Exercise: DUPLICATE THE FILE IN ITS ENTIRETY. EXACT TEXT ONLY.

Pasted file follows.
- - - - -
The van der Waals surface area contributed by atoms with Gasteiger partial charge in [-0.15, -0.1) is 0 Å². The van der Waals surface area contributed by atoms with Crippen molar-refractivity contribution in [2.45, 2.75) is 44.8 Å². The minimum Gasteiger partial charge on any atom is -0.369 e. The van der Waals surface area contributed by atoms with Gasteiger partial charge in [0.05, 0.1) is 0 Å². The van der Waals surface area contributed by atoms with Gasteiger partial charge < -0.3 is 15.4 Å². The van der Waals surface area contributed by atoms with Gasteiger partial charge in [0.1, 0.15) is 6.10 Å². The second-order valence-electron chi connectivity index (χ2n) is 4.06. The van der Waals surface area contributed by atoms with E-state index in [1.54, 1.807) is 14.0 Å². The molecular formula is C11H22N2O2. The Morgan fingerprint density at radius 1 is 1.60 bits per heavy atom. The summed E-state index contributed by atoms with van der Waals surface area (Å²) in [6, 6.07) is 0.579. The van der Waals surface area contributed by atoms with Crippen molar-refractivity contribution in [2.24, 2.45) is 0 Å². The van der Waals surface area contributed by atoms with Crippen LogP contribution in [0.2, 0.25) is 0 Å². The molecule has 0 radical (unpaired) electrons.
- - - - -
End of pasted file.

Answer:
The van der Waals surface area contributed by atoms with Gasteiger partial charge in [-0.15, -0.1) is 0 Å². The van der Waals surface area contributed by atoms with Crippen molar-refractivity contribution in [2.45, 2.75) is 44.8 Å². The minimum Gasteiger partial charge on any atom is -0.369 e. The van der Waals surface area contributed by atoms with Gasteiger partial charge in [0.05, 0.1) is 0 Å². The van der Waals surface area contributed by atoms with Gasteiger partial charge < -0.3 is 15.4 Å². The van der Waals surface area contributed by atoms with Gasteiger partial charge in [0.1, 0.15) is 6.10 Å². The second-order valence-electron chi connectivity index (χ2n) is 4.06. The van der Waals surface area contributed by atoms with E-state index in [1.54, 1.807) is 14.0 Å². The molecular formula is C11H22N2O2. The Morgan fingerprint density at radius 1 is 1.60 bits per heavy atom. The summed E-state index contributed by atoms with van der Waals surface area (Å²) in [6, 6.07) is 0.579. The van der Waals surface area contributed by atoms with Crippen molar-refractivity contribution in [2.24, 2.45) is 0 Å². The van der Waals surface area contributed by atoms with Crippen LogP contribution in [0.2, 0.25) is 0 Å². The molecule has 0 radical (unpaired) electrons.